WHAT IS A POP-UP STORE?
Whether you hear temporary retail, flash retailing, Pop-Up Store, or Pop-Up Shop, it is all one and the same. Pop-Up Store are taking over the retail world and rethinking traditional brick-and-mortar and big-box stores, but what exactly is a store that pops up?
Sighted as early as the 1990s in large urban cities such as Tokyo, London, Los Angeles and New York City, Pop-Up Store and Pop-Up Retail are temporary retail spaces that sell merchandise of any kind. That’s right, just about every consumer product has been sold via a Pop-Up Store at one point in time. From art to fashion to tech gadgets and food, Pop-Up Store are exciting because they create short-term stores that are just about as creative as they are engaging. And they come in all shapes and sizes.
- Term. Typically 1 day to 3 months.
- Location. High foot traffic areas such as city centers, malls, and busy streets.
- Price. Much lower than a traditional store; typically paid upfront.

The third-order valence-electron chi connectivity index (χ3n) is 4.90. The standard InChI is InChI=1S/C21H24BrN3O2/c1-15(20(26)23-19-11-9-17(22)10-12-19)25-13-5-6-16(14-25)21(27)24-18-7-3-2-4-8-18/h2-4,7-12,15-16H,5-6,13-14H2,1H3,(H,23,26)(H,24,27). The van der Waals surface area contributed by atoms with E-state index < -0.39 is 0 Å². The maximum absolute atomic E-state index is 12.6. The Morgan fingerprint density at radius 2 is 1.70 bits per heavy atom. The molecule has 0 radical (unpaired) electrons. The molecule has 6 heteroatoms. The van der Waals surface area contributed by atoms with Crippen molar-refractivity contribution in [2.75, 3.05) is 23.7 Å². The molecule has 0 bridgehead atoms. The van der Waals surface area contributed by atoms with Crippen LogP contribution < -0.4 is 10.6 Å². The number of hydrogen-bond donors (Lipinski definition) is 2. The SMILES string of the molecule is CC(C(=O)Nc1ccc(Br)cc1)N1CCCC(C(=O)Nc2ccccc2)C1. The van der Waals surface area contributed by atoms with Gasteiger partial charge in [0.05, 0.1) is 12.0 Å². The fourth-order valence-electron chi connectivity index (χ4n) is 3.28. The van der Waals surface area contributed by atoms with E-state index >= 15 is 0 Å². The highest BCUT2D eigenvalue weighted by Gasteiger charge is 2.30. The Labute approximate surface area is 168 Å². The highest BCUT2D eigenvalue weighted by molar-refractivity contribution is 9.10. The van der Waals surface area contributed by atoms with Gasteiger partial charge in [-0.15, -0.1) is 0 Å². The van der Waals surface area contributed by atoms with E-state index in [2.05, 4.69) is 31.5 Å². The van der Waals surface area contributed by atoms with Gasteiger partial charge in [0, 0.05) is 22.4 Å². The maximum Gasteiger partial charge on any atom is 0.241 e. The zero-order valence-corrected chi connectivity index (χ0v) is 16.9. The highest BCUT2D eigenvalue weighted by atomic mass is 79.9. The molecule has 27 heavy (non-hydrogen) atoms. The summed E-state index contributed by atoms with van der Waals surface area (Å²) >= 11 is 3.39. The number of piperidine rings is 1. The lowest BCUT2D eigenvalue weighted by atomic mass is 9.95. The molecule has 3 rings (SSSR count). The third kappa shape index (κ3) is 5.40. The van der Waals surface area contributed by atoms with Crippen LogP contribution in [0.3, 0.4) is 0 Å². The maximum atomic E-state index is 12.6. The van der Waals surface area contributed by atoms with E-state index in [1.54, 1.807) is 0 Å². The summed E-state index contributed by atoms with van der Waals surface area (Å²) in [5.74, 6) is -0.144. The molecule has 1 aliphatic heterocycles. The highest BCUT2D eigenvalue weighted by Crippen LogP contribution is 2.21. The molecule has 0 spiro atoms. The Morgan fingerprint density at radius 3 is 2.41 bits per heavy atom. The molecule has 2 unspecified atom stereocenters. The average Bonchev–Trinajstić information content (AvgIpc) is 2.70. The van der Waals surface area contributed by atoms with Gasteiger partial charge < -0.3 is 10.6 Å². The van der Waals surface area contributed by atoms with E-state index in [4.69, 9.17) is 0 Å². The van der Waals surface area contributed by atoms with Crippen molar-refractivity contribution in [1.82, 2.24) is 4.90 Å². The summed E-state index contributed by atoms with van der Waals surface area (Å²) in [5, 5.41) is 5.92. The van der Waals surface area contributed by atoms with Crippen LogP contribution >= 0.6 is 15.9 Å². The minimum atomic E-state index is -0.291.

- Use. Sell products, presence during holidays or events, launch new products, generate awareness, move inventory, test idea or location, increase ‘cool’ factor.
What are the benefits of a Pop-Up Shop?
- Connect with customers: The Pop-Up Retail format allows you to personally get to know your customers and build stronger relationships.
- Sell more: About 95% of all purchases are still completed offline. This is your opportunity to take advantage of the retail channel.
- Build awareness: Consumers and the media love the excitement generated by Pop-Up Stores. Build brand awareness by going offline.
- It’s cheaper: Launching a pop-up store is 80% cheaper than a traditional retail store.
- Test new markets: Easily enter a new market and launch new products.
So, who can start Pop-Up Store?
The short answer is everyone. Big-name brands, including eBay, Target, JCPenney, and Gap, have tested hosting pop-up products in their stores. At the same time, local artists, makers and fashion designers have also become increasingly popular in the Pop-Up scene. Even mobile trucks for food, designer fashion and vintage housewares have been spotted around cities like New York City, San Francisco, and Los Angeles.